And Watkins’ vision was to act like a beacon fire to many who followed. His work was taken up in the late Sixties by antiquarian and occult author John Michel, in The View Over Atlantis (1969), who took Watkins’ ideas, and run with them – reconceptualising his ‘leys’ as ‘leylines’, a matrix of energy stretching across not only Britain, but the world, and connecting ancient sites such as the Pyramids of Giza, Uluru (Ayers Rock), Machu Piccu in Peru, and Stonehenge. These energy lines were seen as the meridians of the planet, to use the analogy from Chinese acupuncture, with sacred sites acting as ‘needles of stone’ (an idea crystallised by Tom Graves in his 1978 book). Leylines had gone viral, a meme that the Counter Culture adopted as their own. Some have tried to adopt a scientific approach to their study, most notably Paul Deveraux, who has undertaken extensive field research at sacred sites, (the Dragon Project of the late Seventies), yet the leyline theory is largely discredited by archaeologists. It is argued that you could draw a random line on a map and the probability is that it will intersect ‘sacred’ or historic sites; also, that the sites offered as evidence of a ley vary so widely over time and usage that no single, coherent purpose can be applied to them. And yet humans, the pattern-making creature, love to see patterns. We are biologically hard-wired to respond to simulacra – from our mother’s face, to human forms in nature. We seek meaning in what is otherwise a random, meaningless universe. It is no wonder we fashion lines of narrative, or song, to guide us – internally and externally – across life’s journey.  It is something we have been doing for at least fifty thousand years, as the complex system of the Aboriginal dreamtime, with its songlines, attests. It seems unlikely that such an intuitive (and useful) way of mapping only developed in a single place on Earth. Enigmatic monuments like the Nazca lines in Peru, and the cursus in England, suggest otherwise. Deveraux suggests these could be ‘spirit roads’, and are a macrocosmic version of the countless ‘corpse paths’ found in many cultures. Certainly, there is more to such routes than the prosaically utilitarian. Some historic routes, such Roman roads, droveways, saltways, the ‘herepaths’ (or military track) of Alfred the Great, General Wade’s roads across Scotland, and so forth, clearly did have a primarily practical purpose – and although sometimes these overlap with other, older routes or usages, there are too many obscurer routes, ‘hidden paths that run towards the moon, or to the sun’ (as Tolkien put it), to be simply ignored. And the fact is (perplexing as it may be to an empirical, rationalist paradigm) that many of them can be dowsed. They are discernible, and anyone with a pendant, rod, or sensitive persuasion, can detect them. Many converge at Stonehenge – the Spaghetti Junction of leylines (or Mother Node, if you prefer) – and cross the land and beyond, as Hamish Miller and Paul Broadhurst have pointed out. Something is there, and what that signifies – Palaeolithic navigational aids, geomagnetic earth energies, the meridians of Mother Earth, ghost paths, extraterrestrial guidance beacons – who can rightly say?  Perhaps the true nature of such alignments depends on the awareness and paradigm of the one seeking them – we find the road we wish to walk; the evidence to support the theory we wish to believe. It seems ley/lines are to be experienced, more than understood – and they add a little bit of mystery to a world suffering from a dearth of the imagination. They provide a counter-narrative, of other ways of experiencing reality, one that opens up, rather than shuts down possibility. It turns the prose of the everyday into a poem, even a song. They offer another way of being in the landscape. Choosing to follow these invisible paths is an act of faith – like The Fool in the tarot, the seeker steps off the precipice of reason and hopes their vision will sustain them. It certainly sustained Watkins.  So, it feels right and fitting to give the man who started it all the last word: ‘Such alignments are either facts beyond the possibility of accidental coincidence or they are not’.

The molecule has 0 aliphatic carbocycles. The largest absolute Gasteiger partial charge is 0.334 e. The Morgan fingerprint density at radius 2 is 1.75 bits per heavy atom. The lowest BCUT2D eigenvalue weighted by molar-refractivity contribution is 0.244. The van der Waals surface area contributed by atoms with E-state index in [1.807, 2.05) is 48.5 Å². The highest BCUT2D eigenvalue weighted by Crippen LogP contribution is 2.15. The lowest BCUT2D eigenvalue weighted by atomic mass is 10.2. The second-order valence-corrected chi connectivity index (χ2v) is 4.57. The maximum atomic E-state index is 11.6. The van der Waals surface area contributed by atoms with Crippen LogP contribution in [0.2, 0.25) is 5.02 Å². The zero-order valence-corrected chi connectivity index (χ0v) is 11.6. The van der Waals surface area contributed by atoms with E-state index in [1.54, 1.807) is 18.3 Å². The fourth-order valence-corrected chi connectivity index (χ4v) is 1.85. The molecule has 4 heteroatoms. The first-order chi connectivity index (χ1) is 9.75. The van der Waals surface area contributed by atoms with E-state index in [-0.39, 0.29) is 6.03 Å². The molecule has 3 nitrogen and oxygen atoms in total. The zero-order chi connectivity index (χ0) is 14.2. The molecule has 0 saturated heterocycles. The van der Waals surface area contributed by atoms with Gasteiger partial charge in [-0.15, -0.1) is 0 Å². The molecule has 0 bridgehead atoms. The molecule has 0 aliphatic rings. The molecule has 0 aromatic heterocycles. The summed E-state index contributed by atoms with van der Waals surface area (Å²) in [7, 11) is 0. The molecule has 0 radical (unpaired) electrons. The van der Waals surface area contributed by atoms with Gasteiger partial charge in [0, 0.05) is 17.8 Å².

Guest Blogger: Dr Kevan Manwaring is an author, lecturer, and specialist tour-guide. His books include The Long Woman (a novel which features Stonehenge and Avebury), Lost Islands, Turning the Wheel: seasonal Britain on two wheels, Desiring Dragons, Oxfordshire Folk Tales, Northamptonshire Folk Tales, and Herepath: a Wiltshire songline. He is a keen walker and loves exploring the ancient landscape of the Marlborough Downs (where he lives) and beyond.  www.kevanmanwaring.co.uk